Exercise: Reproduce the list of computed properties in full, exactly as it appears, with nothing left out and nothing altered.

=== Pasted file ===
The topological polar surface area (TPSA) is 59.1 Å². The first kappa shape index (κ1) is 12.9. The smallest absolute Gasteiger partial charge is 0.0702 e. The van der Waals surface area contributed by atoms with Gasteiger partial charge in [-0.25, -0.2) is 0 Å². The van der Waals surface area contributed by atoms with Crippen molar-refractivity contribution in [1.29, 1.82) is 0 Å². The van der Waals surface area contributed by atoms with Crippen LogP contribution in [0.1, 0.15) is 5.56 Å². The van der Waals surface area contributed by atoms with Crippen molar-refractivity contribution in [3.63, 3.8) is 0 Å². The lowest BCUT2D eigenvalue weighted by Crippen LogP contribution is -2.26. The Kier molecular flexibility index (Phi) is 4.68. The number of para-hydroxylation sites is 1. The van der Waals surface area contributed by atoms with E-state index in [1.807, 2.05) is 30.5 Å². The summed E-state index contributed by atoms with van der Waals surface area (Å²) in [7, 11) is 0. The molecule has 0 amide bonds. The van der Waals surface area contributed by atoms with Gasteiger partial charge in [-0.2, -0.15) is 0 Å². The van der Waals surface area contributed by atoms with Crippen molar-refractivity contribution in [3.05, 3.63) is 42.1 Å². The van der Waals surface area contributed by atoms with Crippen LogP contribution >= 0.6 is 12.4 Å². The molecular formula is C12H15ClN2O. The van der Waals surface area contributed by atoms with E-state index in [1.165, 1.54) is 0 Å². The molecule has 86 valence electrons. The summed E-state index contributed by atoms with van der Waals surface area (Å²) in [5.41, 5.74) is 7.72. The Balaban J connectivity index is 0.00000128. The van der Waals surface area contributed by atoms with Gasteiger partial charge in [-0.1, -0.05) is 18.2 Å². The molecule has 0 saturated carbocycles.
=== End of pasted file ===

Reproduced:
The topological polar surface area (TPSA) is 59.1 Å². The first kappa shape index (κ1) is 12.9. The smallest absolute Gasteiger partial charge is 0.0702 e. The van der Waals surface area contributed by atoms with Gasteiger partial charge in [-0.25, -0.2) is 0 Å². The van der Waals surface area contributed by atoms with Crippen molar-refractivity contribution in [1.29, 1.82) is 0 Å². The van der Waals surface area contributed by atoms with Crippen LogP contribution in [0.1, 0.15) is 5.56 Å². The van der Waals surface area contributed by atoms with Crippen molar-refractivity contribution in [3.63, 3.8) is 0 Å². The lowest BCUT2D eigenvalue weighted by Crippen LogP contribution is -2.26. The Kier molecular flexibility index (Phi) is 4.68. The number of para-hydroxylation sites is 1. The van der Waals surface area contributed by atoms with E-state index in [1.807, 2.05) is 30.5 Å². The summed E-state index contributed by atoms with van der Waals surface area (Å²) in [7, 11) is 0. The molecule has 0 amide bonds. The van der Waals surface area contributed by atoms with Gasteiger partial charge in [-0.2, -0.15) is 0 Å². The van der Waals surface area contributed by atoms with Crippen molar-refractivity contribution in [3.05, 3.63) is 42.1 Å². The van der Waals surface area contributed by atoms with Crippen LogP contribution >= 0.6 is 12.4 Å². The molecular formula is C12H15ClN2O. The van der Waals surface area contributed by atoms with E-state index in [1.165, 1.54) is 0 Å². The molecule has 86 valence electrons. The summed E-state index contributed by atoms with van der Waals surface area (Å²) in [5.41, 5.74) is 7.72. The Balaban J connectivity index is 0.00000128. The van der Waals surface area contributed by atoms with Gasteiger partial charge in [-0.1, -0.05) is 18.2 Å². The molecule has 0 saturated carbocycles.